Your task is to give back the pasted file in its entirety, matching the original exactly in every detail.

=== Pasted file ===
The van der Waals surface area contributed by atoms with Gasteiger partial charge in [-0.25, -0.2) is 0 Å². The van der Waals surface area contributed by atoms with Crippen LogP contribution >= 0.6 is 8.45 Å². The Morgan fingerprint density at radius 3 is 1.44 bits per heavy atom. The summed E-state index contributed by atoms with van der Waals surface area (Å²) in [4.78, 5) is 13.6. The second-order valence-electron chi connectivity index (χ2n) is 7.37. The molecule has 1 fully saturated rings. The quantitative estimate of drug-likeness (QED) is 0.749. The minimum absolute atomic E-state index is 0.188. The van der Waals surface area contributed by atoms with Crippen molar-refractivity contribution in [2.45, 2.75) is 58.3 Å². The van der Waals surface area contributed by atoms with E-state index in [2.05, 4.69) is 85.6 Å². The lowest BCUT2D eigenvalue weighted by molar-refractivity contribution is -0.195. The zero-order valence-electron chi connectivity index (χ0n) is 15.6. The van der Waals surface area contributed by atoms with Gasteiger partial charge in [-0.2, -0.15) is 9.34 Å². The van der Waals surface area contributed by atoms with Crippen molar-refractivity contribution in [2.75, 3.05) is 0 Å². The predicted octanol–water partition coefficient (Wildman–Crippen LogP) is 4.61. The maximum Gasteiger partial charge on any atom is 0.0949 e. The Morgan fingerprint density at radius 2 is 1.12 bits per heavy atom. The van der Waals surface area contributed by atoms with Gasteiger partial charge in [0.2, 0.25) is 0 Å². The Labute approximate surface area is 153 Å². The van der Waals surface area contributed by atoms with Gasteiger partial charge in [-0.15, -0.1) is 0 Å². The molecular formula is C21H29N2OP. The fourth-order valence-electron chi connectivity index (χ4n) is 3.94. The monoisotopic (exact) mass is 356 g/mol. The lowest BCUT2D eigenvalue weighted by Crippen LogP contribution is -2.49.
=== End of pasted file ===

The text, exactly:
The van der Waals surface area contributed by atoms with Gasteiger partial charge in [-0.25, -0.2) is 0 Å². The van der Waals surface area contributed by atoms with Crippen LogP contribution >= 0.6 is 8.45 Å². The Morgan fingerprint density at radius 3 is 1.44 bits per heavy atom. The summed E-state index contributed by atoms with van der Waals surface area (Å²) in [4.78, 5) is 13.6. The second-order valence-electron chi connectivity index (χ2n) is 7.37. The molecule has 1 fully saturated rings. The quantitative estimate of drug-likeness (QED) is 0.749. The minimum absolute atomic E-state index is 0.188. The van der Waals surface area contributed by atoms with Crippen molar-refractivity contribution in [2.45, 2.75) is 58.3 Å². The van der Waals surface area contributed by atoms with E-state index in [2.05, 4.69) is 85.6 Å². The lowest BCUT2D eigenvalue weighted by molar-refractivity contribution is -0.195. The zero-order valence-electron chi connectivity index (χ0n) is 15.6. The van der Waals surface area contributed by atoms with Gasteiger partial charge in [-0.2, -0.15) is 9.34 Å². The van der Waals surface area contributed by atoms with Crippen molar-refractivity contribution in [2.75, 3.05) is 0 Å². The predicted octanol–water partition coefficient (Wildman–Crippen LogP) is 4.61. The maximum Gasteiger partial charge on any atom is 0.0949 e. The Morgan fingerprint density at radius 2 is 1.12 bits per heavy atom. The van der Waals surface area contributed by atoms with Gasteiger partial charge in [0.2, 0.25) is 0 Å². The Labute approximate surface area is 153 Å². The van der Waals surface area contributed by atoms with Gasteiger partial charge in [-0.15, -0.1) is 0 Å². The molecular formula is C21H29N2OP. The fourth-order valence-electron chi connectivity index (χ4n) is 3.94. The monoisotopic (exact) mass is 356 g/mol. The lowest BCUT2D eigenvalue weighted by Crippen LogP contribution is -2.49.